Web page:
By Albert Amateau
It’s 32 miles around the shoreline of Manhattan and Cy Adler knows every inch of it.
Teacher, writer and environmentalist, Adler is the founder of Shorewalkers, Inc., a not-for-profit walking and environmental group dedicated to exploring the metropolitan area shoreline on foot.
Over the past 18 years or so, the Shorewalkers’ signature spring event has been a walk around Manhattan as close as possible to the water’s edge. It starts at the Battery on an early May morning — walkers join or drop out along the way — and ends about 10 hours later after passing through more than 15 city parks and a few mean streets.
Earlier this year, Adler’s guidebook to the event, “Walking Manhattan’s Rim — The Great Saunter,” a 175-page paperback, was published by Green Eagle Press ($13.95) with a foreword by the folk singer Pete Seeger and an introduction by Department of Parks and Recreation Commissioner Adrian Benepe.
The book, with maps and photos, provides a historic and geographic profile of the Manhattan shoreline interspersed with glimpses into Adler’s environmental opinions and adventures.
In an interview last week, Adler expanded on his explorations along the metropolitan area shoreline and his adventures on the Great Saunter and beyond.
“We started the Great Saunter in 1984 or 1985 just to see if it could be done. There weren’t many walking groups then and the shoreline was a lot less accessible than it is now,” he said. “We started doing our longest walk on June 21, the longest day of the year, but it was too hot so we changed the date to May.”
Adler has missed a few Saunters over the years but he has walked at least part of the route about a dozen times. “I’ve done the whole thing from beginning to end about four times,” he said. “The only one who completes it every time is Robert Johnson, from Newark. He’s very fast.”
The obstacles have varied over the years. Construction in Battery Park City and along Hudson River Park has forced the Great Saunter to take some detours. The former rail yards between 60th and 72nd Sts. where the Trump project is under construction was a stretch where Shorewalkers had to crawl under a fence until recently when the new Riverside Park South opened to the public.
But heat has been the most daunting problem,
“I remember one Saunter when it was 94 degrees — in May,” said Adler. “I knew it was 94 because the temperature was flashing on Yankee Stadium as we were walking past it down the Harlem River. By the time we got to 86th St. in Carl Schurz Park I was feeling woozy. I made it to 34th St. and collapsed. I was walking with Joe Vitrano [a longtime Shorewalker] and a girl, Monami, he had just met. They called a cab and took me home. It worked out very well for them. They eventually got married and they have a couple of kids.”
Adler’s list of acknowledgments in “Walking Manhattan’s Rim” is long. But he makes special mention of Minor Bishop, an architect and early member of Shorewalkers who often leads the second half of the Great Saunter down from Inwood Park along the East Side shoreline. Walt Wright, another leading Shorewalker, was the organizer of the 2003 Great Saunter and is expected to coordinate the event next year.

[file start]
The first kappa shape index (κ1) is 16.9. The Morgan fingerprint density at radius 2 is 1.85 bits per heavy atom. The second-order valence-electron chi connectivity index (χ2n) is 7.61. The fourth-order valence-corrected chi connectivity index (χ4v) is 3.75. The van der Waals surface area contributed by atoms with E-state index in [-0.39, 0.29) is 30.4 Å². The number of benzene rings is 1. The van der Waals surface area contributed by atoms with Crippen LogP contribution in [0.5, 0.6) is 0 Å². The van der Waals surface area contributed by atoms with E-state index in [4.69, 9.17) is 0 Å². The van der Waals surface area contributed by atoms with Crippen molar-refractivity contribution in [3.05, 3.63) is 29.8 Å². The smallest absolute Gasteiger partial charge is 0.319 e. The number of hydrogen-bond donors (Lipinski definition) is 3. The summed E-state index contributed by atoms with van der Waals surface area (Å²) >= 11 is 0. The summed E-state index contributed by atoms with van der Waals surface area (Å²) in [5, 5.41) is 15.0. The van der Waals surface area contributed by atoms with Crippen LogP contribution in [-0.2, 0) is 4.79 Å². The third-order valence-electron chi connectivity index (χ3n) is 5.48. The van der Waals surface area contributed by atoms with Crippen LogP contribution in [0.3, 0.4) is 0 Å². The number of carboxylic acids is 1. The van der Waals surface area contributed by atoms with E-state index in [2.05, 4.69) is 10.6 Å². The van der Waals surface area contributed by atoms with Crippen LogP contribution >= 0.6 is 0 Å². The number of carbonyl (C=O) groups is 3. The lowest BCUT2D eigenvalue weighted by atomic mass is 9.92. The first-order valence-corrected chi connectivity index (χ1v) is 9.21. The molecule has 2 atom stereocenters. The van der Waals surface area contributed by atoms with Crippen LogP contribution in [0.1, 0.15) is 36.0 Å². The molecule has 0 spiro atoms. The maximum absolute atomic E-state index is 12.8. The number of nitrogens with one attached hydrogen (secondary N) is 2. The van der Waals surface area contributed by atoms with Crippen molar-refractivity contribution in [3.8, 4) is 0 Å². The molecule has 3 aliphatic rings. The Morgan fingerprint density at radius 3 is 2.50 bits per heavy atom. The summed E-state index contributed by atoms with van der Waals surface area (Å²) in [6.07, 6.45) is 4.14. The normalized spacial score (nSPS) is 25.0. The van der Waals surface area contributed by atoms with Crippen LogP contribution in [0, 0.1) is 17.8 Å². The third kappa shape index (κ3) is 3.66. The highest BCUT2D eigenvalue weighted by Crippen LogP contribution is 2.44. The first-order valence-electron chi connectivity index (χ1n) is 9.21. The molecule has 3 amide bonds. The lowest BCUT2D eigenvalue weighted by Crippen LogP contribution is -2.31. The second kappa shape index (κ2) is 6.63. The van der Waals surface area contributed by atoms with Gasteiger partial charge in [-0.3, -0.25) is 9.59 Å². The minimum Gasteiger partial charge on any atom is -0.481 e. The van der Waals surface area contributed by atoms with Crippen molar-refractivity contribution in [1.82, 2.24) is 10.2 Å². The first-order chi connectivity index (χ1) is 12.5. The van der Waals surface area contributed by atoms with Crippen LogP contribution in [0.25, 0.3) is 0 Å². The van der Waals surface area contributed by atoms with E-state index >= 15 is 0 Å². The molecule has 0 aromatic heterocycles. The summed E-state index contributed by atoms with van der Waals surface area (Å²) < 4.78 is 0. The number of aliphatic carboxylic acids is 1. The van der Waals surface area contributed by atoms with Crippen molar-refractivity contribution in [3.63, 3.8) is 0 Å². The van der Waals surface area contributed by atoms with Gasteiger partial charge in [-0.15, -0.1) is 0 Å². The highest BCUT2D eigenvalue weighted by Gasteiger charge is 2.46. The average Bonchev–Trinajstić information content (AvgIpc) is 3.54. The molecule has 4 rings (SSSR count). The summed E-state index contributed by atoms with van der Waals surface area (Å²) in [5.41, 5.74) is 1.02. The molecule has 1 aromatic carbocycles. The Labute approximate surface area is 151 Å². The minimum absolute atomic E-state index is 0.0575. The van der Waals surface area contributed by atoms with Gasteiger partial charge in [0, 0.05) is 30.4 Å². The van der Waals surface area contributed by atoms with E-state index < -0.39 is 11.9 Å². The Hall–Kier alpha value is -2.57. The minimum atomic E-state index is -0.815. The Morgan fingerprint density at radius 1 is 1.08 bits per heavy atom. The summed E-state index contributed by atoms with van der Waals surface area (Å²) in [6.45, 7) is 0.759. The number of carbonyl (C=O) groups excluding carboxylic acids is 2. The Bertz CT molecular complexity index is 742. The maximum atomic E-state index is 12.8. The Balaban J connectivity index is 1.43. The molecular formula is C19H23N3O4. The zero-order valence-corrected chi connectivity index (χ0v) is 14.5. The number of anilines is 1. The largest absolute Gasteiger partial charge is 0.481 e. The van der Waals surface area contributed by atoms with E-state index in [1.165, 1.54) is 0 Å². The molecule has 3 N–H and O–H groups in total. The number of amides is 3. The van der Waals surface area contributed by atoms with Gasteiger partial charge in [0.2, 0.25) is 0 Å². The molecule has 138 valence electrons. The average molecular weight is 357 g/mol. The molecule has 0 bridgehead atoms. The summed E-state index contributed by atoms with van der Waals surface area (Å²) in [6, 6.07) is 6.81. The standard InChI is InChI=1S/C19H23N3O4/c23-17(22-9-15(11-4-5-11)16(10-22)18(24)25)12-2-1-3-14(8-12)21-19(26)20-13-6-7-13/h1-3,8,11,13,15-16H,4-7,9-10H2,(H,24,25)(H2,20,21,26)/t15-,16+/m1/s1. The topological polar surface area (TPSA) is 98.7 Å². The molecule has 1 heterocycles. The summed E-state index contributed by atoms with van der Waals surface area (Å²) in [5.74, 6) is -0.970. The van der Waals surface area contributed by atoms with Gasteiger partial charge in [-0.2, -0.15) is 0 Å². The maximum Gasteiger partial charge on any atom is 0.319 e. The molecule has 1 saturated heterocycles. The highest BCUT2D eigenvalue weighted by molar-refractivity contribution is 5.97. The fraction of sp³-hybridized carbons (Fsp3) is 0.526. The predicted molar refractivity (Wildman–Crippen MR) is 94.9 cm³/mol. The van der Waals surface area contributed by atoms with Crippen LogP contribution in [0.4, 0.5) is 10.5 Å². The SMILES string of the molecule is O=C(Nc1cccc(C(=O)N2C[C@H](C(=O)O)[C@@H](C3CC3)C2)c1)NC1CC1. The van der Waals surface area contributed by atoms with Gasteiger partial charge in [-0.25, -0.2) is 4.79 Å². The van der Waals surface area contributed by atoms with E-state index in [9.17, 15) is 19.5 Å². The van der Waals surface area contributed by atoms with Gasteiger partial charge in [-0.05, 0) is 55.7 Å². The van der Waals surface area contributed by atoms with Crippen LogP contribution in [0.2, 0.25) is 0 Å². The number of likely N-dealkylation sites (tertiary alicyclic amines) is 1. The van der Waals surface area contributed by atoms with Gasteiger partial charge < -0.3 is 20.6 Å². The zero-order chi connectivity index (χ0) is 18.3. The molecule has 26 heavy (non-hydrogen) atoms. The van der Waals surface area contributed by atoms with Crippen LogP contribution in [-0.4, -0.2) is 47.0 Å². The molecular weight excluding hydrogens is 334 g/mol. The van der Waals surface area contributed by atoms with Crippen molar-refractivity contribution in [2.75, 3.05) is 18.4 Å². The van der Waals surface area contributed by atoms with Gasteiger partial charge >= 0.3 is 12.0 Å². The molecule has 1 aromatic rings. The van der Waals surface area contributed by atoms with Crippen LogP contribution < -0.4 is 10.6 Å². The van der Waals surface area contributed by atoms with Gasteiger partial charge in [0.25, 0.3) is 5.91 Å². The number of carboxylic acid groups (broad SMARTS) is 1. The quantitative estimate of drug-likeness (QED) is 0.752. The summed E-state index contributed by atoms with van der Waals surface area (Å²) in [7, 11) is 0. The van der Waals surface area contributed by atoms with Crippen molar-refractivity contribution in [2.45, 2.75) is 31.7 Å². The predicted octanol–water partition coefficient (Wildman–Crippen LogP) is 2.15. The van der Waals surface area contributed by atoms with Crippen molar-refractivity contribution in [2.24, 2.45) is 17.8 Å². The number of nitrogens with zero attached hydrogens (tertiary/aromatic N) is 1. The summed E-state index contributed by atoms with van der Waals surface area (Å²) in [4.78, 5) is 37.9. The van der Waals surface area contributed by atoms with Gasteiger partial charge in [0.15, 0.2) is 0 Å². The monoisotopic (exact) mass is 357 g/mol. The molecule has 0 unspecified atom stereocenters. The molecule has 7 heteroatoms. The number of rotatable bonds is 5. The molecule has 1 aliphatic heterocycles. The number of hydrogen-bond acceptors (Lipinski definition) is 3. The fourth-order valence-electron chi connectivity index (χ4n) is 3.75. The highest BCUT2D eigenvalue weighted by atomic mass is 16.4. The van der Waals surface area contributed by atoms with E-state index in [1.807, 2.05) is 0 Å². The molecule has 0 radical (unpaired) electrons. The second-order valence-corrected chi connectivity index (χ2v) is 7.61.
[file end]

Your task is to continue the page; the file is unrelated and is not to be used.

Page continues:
“We get as many as 300 people at the beginning of the Saunter and about 30 or 40 finish it,” Adler said. Shorewalkers has a mailing list of 1,000. “But not all of them go on the walk and not all of them pay the $20 annual dues,” he said.
Adler was born in 1927 “in Brooklyn on a kitchen table, so I’ve been told.” Appropriately for a man who likes to be in sight of the water, he went to sea as a young man.
“In 1952 when I was a student at N.Y.U., I was living in a cold water flat on the Lower East Side paying $15.50 a month rent. But I got restless and wanted to see the world.” Adler said. “I went down to the National Maritime Union [then in Chelsea] to try and get on a ship. But there were a lot of sailors in town — it wasn’t that long after the end of World War II. They told me to try a Norwegian ship, and I did. We left from Stapleton, Staten Island. It was a tramp steamer going around the world. Going across the Pacific we didn’t see land for 29 days, but we only got as far as Manila.”
Adler recalled that he then signed onto an American vessel as a wiper [an engine room job] to get back home. “On the way back I got into a fight with a crazy sailor — he was my roommate actually. He bit me and took a piece out of my chest near the neck. There was no doctor on board and by the time we got to San Pedro I was running a high fever. I almost died but I still love the sea.”
But he had seen enough of the world for a while and went on to take a degree in mathematics. He has taught math, physics and oceanography at various CUNY and SUNY schools, including Borough of Manhattan Community College, and at New York University and New School University.
In a digression in “Walking Manhattan’s Rim,” Adler tells about an oceanographic research firm with offices on Nassau and Fulton Sts. that he ran in the 1970s. “My company, Offshore Sea Development Corp., used Pier 17 as a biological research platform,” he said. “We lowered plastic crates of bivalves (oysters, mussels and clams) into the East River and observed their growth and vitality for over a year. We found that they grew well, though some of them died off in the warm months, probably due to lower quantities of oxygen in the waters.” Adler also holds patents on several maritime industry processes. “I was a millionaire on paper for about six months,” he added.
Adler is a prolific author. Before “Walking Manhattan’s Rim,” he published “Walking the Hudson: Batt to Bear,” in 1998, about a proposal to link 56 miles of trails from the Battery to Bear Mountain. He is also the originator of a proposal to create the Great Harlem River Park in the Bronx and Manhattan. Most recently, Adler had a July 14 article in the Daily News on the early promoters of Central Park.